As anyone who swims in a summer league knows, summer teams are special. This summer in “The Feet Five,” a weekly list of five things about the Daleview Feet, I’ll be highlighting and exploring aspects of what makes these eight weeks so unique.
By: Stina Oakes
On my way to the first practice on opening day, I’m amused that I’m in the car alone. My two oldest kids are on the team, but they’ve slept at friends’ houses; they will be coming over with their friends, who are also on the swim team. Normally this type of scenario would annoy me – getting up early to go somewhere for my kids who aren’t even with me – but today it doesn’t. I may be just as excited as they are. When I pull into the parking lot, kids are already heading down the hill to the pool, giggling with anticipation. It’s a warm morning, more like mid-summer than spring. That’s good, I think, fewer kids shivering and complaining about getting in the water.
I smile as I walk out of the pool house onto the deck. This is my fifth opening day. In that time, I’ve developed a deep love for what opening day and the first weeks at the pool bring:
1. The Community
During the summer, the pool is my home. The summer swim season is intense: two meets a week, practices, and social events. I’ll spend hours sitting on deck, chatting with other parents while the kids practice. I’ll volunteer at meets: timing, concessions, automation. My family and I will go to potlucks, pep rallies, and swim team outings.
Some of the people I’ll spend the next eight weeks are friends I see year round, but many others I only see for the season. Even though the kids are technically the ones on the team, we adults are, too. We’re all there because we want to be. When I smell the chlorine-scented air, the stress of my everyday life disappears. It’s almost like summer camp.
2. The Kids
Every year I’m surprised at how much the swimmers change over the school year. Sometimes I barely recognize them; there are the boys who suddenly have shoulders twice the size they were last summer and the girls who have shot up several inches. Then there are the swimmers who I swear are still 8 and unders, yet are now actually in the 10-12 age group.
Seeing all the swimmers now is a bit like when you’re with your own kids. You don’t see them grow and change, but then you visit family you haven’t seen for a while who are stunned at how much the kids have grown up. Imagine that times fifty. It’s kind of awesome.
3. The Practices
The last three weeks of school are a parent’s scheduling nightmare. I have two kids on the team coming from two different schools, practicing at two different times. (My youngest doesn’t swim yet, but when she does, that’ll be three kids, three schools, and three practices. I can’t think about it.) Add onto that the end of spring season sports and their practices. Everyone morning I have to check the calendar to see who needs to be where and when because every day is different. There’s also the afternoon weather to contend with – Southern Maryland’s early summer afternoon thunderstorms throw everything into flux.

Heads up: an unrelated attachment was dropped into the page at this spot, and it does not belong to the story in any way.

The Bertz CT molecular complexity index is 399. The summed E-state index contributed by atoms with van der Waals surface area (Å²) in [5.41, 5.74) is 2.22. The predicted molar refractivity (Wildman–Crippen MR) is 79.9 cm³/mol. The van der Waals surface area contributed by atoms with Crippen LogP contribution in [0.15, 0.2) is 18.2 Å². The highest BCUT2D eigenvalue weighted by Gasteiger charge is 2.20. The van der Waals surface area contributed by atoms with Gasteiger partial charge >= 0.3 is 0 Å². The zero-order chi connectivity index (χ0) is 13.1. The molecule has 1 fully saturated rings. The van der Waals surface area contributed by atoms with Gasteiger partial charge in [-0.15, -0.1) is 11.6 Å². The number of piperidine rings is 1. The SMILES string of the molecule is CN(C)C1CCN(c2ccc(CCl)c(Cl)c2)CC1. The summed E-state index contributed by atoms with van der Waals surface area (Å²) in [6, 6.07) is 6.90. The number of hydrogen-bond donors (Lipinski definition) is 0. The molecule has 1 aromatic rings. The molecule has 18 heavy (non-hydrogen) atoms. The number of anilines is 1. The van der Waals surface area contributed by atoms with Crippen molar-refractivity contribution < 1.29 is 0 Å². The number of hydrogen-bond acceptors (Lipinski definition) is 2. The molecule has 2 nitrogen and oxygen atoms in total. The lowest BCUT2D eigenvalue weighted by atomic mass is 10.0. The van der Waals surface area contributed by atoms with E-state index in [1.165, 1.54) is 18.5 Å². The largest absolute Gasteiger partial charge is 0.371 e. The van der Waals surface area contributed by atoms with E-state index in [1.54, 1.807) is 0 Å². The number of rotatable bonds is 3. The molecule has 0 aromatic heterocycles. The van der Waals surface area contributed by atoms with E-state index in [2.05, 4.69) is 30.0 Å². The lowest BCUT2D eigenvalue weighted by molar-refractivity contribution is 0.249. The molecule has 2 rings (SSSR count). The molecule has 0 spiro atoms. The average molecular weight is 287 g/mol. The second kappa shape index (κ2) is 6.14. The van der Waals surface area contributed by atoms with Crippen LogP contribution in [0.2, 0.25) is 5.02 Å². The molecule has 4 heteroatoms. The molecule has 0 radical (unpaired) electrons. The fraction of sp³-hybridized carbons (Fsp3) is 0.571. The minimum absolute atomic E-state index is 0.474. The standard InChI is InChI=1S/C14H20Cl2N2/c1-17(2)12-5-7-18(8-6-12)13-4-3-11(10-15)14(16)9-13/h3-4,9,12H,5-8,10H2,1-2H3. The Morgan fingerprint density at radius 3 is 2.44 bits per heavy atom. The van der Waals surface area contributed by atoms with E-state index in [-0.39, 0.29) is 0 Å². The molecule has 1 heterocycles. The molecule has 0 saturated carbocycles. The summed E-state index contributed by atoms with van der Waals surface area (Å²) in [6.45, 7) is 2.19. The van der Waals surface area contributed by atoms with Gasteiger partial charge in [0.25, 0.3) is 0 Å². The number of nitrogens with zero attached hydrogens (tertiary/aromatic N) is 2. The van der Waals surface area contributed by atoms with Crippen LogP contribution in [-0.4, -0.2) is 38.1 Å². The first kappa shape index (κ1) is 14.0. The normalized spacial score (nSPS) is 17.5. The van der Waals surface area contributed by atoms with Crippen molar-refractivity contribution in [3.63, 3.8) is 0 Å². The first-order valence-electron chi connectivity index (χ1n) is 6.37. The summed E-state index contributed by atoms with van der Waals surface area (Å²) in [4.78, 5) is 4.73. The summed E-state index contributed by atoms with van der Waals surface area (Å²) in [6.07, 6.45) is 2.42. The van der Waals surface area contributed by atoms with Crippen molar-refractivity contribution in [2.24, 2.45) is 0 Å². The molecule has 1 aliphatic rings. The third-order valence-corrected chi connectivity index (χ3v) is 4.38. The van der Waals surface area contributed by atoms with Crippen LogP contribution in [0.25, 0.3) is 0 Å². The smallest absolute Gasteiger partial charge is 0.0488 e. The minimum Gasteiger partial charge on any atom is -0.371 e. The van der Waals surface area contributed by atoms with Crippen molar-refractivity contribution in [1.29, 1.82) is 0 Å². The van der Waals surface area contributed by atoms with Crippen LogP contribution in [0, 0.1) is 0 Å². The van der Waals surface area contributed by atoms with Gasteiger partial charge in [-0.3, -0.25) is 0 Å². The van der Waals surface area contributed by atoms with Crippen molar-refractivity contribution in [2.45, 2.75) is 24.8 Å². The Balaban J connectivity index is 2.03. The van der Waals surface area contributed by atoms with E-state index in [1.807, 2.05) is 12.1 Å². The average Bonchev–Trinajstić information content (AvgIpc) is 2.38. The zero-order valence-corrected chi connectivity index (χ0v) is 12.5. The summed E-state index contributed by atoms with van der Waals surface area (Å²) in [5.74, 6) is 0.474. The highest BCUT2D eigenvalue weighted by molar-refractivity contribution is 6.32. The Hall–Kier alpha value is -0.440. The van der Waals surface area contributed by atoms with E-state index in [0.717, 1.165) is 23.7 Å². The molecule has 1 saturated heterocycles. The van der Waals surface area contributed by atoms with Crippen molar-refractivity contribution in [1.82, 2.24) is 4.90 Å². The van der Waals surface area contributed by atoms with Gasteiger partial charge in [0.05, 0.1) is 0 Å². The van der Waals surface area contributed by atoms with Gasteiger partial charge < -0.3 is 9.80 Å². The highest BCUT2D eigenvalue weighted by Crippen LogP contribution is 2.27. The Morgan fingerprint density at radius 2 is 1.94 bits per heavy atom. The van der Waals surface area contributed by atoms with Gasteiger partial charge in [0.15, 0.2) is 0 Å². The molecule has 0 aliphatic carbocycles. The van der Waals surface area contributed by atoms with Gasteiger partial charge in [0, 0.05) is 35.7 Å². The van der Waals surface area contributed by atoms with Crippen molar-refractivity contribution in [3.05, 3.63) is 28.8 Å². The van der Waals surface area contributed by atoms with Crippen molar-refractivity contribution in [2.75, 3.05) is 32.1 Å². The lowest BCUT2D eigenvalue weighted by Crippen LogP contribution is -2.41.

Without my carpool, I’d be a wreck. Carpools make it all possible. Our current one has five families. Each day is a different configuration of kids and drivers. Sometimes spreadsheets are involved. Yet, it all works out. Through these arrangements I see the Daleview spirit: we all work together to make the seemingly impossible, possible.
On the days I drive, I’ve come to appreciate having the minivan full of kids, chatting about their day at school. I learn so much about their lives and who they’re turning into on these drives. Just the other day they were talking about the Presidential election. I inwardly giggled as four eight- through ten-year-olds discussed executive power and congressional procedure — yes, the word “congressional” was used. I’ll admit, I secretly like it when it’s my turn to drive. (No, I’m not taking any extra days.)
4. The Feet
Watching the swimmers that first morning, there is so much excitement. Kids who don’t see each other regularly (and might not actually talk to each other at school), run to one another and hug. Little kids latch onto bigger ones, relishing the attention. It seems that everywhere I look there are kids smiling, laughing: they’re happy and relaxed. There is so much stress and pressure on these kids to perform well at school and excel in extracurriculars. Today, now, they can let go. They’re just kids swimming.
5. The Expectation
Every season at the end of the first practice, I think, it’s going to be a good season.
Every year, I’m right.